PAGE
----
Mead - Chapter 13
During President Lyndon B. Johnson's promotion of his "Great Society,"
he succeeded in focusing the attention of the American nation on
meeting a host of pressing human needs, including those related to the
aging of the national population. This selection is a testimony that
Mead gave in early March, 1968, before a special U.S. Senate
Subcommittee on Aging.1 It gives us a glimpse into the genuine esteem
in which she was held by the participating senators.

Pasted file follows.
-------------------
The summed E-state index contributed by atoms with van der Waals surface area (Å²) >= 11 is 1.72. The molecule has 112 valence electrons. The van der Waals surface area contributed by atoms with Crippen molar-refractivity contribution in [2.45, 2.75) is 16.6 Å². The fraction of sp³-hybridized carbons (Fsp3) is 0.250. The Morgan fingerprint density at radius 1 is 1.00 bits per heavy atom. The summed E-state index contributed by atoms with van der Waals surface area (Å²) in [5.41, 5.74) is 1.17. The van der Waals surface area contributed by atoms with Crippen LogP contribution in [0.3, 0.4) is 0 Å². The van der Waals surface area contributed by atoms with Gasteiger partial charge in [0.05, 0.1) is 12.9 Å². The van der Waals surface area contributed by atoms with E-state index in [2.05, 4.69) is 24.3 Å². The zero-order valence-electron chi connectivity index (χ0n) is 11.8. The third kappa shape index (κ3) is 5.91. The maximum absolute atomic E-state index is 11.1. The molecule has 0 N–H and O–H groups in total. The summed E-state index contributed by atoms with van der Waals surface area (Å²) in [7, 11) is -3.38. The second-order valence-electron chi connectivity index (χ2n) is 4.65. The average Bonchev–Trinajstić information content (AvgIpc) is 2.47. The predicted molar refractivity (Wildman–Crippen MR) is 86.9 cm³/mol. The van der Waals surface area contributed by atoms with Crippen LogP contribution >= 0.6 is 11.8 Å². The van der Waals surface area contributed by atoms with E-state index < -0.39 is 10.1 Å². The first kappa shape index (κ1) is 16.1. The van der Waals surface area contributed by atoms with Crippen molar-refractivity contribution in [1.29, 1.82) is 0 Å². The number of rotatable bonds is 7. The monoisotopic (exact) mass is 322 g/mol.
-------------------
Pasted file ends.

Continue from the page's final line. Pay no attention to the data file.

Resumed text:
Mead's testimony is comprehensive and richly rooted in her
anthropological experience and knowledge. It is also fully consistent
with the general spirit of the Great Society program. She urges various
changes in existing laws or government programs, so that elderly
Americans could continue to live satisfying and socially useful lives
until the end of their days.